I've been a rabid fan of the group since 1979, when One Step Beyond strode into my radio and nutted the Neil Diamond/Boston/America MOR pap right in its pasty white face. It was a moment of instant and life-long devotion. 38 years, 12 albums, and millions of sing-a-longs later, I've got a tiket to see them live. For the first time. Am I thrilled? AM I FUCKING THRILLED? So here, by way of celebration, is the first of my Friday Fives. Five Madness songs I need them to play at the concert THEY'RE HOLDING JUST FOR ME EVEN IF SOME OTHER PEOPLE TURN UP, and five songs that show just why they are the greatest band in the history of pop*. (*Yes, they fucking are. Shut up.) ONE STEP BEYOND The song that started it all. The nutty boys. The lads. The Ska Gods. The heavy, heavy monster sound. The greatest introduction to a song ever.
HEY YOU! DON'T WATCH THAT. WATCH THIS!
JOHNNY THE HORSE From my favourite Madness album, 1999's Wonderful, which simply is. It's filled with superbly catchy, singalong masterpieces, such as The Wizard, No Money, and the utterly superb collaboration with the legendary Ian Dury, Drip Fed Fred. But there's something about this song of broken dreams, and the sad descent of a promising mind into delusion and vagrancy, that strikes home, so much so that the opening stanza is the by-line to this very blog. And it's catchy as fuck.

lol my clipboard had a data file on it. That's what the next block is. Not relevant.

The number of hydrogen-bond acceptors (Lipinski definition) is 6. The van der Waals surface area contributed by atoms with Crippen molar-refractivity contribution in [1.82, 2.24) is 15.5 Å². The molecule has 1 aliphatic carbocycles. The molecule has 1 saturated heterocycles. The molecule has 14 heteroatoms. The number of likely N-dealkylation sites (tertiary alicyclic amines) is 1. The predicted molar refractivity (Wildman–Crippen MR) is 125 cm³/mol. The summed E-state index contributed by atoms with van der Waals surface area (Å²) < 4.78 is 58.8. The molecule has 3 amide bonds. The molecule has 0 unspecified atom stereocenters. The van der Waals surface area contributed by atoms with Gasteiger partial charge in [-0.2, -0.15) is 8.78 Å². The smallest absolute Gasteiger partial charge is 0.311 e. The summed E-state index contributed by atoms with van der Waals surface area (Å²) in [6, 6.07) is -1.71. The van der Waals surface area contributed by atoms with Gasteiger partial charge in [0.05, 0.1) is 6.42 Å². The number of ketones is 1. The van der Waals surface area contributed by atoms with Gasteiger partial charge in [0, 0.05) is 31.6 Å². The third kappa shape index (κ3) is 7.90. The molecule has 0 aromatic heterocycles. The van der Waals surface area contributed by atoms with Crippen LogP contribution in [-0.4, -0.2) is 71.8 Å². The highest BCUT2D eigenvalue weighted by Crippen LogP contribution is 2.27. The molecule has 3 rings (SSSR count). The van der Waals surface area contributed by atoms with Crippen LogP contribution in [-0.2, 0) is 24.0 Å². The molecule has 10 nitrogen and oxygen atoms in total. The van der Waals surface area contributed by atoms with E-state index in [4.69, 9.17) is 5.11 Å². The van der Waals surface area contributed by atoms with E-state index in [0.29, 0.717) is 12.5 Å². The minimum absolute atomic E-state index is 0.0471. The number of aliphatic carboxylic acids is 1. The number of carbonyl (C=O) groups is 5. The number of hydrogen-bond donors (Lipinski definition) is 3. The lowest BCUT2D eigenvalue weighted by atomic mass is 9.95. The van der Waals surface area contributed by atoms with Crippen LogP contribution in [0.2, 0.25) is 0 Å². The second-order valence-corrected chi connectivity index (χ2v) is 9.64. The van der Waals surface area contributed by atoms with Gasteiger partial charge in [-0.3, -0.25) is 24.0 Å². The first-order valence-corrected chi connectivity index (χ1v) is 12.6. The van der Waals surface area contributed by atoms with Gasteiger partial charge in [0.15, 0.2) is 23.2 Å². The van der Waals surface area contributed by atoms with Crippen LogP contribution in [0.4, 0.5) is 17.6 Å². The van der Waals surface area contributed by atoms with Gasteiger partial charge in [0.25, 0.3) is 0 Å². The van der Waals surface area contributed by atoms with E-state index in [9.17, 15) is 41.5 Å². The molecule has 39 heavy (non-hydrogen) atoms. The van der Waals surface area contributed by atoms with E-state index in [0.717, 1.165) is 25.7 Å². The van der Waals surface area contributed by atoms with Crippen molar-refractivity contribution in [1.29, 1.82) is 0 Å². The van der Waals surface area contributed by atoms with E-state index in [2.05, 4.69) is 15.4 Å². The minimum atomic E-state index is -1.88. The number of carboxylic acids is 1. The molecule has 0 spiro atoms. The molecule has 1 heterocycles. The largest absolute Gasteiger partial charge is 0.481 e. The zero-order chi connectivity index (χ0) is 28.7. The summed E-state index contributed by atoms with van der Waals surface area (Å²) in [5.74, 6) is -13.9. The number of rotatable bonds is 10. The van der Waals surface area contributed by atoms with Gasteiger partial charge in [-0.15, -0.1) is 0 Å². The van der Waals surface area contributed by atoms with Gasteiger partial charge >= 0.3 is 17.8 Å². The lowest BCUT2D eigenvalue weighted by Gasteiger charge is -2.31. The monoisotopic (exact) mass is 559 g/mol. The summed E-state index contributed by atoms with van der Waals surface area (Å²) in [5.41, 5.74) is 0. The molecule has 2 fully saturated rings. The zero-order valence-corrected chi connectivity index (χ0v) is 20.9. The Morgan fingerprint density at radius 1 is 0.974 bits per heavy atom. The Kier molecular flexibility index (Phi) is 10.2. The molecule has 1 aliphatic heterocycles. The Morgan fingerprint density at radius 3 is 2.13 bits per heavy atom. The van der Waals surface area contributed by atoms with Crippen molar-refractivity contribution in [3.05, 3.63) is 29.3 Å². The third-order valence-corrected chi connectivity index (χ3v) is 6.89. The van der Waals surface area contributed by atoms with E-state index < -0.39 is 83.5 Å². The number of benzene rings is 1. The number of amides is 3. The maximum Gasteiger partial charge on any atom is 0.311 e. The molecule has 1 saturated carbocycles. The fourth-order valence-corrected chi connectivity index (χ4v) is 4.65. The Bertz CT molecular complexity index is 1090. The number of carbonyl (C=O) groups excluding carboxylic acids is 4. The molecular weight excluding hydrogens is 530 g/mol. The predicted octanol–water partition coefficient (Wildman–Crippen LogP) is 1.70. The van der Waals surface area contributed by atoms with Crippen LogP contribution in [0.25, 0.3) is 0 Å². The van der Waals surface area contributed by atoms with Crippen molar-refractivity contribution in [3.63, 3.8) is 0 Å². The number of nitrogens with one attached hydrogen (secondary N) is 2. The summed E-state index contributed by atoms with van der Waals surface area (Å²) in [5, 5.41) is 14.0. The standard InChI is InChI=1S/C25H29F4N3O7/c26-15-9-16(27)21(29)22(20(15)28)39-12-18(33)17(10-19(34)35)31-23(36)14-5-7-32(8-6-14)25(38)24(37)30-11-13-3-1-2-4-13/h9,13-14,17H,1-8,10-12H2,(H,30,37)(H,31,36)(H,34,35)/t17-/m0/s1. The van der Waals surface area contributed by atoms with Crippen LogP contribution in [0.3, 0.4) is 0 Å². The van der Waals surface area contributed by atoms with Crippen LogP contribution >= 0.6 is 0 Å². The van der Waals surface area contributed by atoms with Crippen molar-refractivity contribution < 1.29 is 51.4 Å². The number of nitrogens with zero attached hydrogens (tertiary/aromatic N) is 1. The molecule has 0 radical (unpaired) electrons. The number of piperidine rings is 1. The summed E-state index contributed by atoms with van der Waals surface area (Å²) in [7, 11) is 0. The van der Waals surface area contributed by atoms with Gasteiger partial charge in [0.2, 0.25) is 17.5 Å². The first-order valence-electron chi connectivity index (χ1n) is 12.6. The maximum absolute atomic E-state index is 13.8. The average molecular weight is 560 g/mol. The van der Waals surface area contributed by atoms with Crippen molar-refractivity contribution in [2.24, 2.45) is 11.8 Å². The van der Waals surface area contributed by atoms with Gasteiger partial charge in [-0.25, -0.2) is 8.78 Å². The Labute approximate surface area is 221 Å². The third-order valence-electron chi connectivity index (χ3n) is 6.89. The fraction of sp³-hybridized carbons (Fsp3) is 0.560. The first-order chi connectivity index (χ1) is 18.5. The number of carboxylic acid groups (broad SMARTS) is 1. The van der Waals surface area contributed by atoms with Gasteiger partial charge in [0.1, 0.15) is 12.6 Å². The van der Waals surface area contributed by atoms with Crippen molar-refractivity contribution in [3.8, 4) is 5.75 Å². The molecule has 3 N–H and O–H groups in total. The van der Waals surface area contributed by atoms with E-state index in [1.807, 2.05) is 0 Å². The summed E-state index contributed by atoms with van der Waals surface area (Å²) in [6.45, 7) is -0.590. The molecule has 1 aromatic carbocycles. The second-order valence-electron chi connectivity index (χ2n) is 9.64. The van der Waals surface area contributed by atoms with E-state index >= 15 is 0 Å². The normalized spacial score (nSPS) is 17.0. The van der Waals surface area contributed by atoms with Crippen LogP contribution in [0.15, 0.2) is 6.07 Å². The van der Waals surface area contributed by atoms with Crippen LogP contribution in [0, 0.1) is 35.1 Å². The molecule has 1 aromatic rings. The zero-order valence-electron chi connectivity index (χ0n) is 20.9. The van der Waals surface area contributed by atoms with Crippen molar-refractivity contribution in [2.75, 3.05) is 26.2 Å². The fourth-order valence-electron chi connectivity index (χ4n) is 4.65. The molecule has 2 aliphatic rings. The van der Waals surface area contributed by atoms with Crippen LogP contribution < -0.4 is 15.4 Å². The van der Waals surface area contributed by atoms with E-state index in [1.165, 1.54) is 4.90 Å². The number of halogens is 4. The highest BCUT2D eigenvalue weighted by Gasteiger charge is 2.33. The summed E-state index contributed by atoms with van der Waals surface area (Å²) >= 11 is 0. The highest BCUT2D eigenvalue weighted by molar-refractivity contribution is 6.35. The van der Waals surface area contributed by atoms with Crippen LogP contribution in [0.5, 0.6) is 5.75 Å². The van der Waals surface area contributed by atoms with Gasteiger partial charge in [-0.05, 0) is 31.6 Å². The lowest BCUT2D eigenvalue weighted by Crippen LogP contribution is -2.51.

IT MUST BE LOVE
The best cover song of all time? The best love song of all time? Yes, and yes. Just yes.
WINGS OF A DOVE Steel drums, typical Madness hi-jinks, and such a rising sense of joy that it's impossible not to swing in your seat. This is the band at its positive peak, bouncing along for no other purpose than happiness and exultation. Almost supernaturally catchy, it's simply a delightful slice of pop perfection.
BAGGY TROUSERS Come on. You knew it was coming. The greatest explosion of ska nuttiness ever recorded. yes, I could have included Driving In My Car, or House of Fun, or any one of a hundred other slices of brilliance. But play the video, and tell me you'll ever, ever, ever get this song out of your head again. Oh what fun we had, but did it really turn out bad?
Talitha Kalago is an author with a deep love of the horror genre. She lives on the Sunshine Coast, surrounded by tanks of snakes and freshwater shrimp. Talitha loves entomology, rock climbing, reading, web design, photography and video gaming, and is found online at both her website, Traditional Evolution, and her blog.
As might be expected from such a damned cool sort of person, her Precious Thing is both gorgeous, and very, very cool.
Precious Things: Talitha Kalago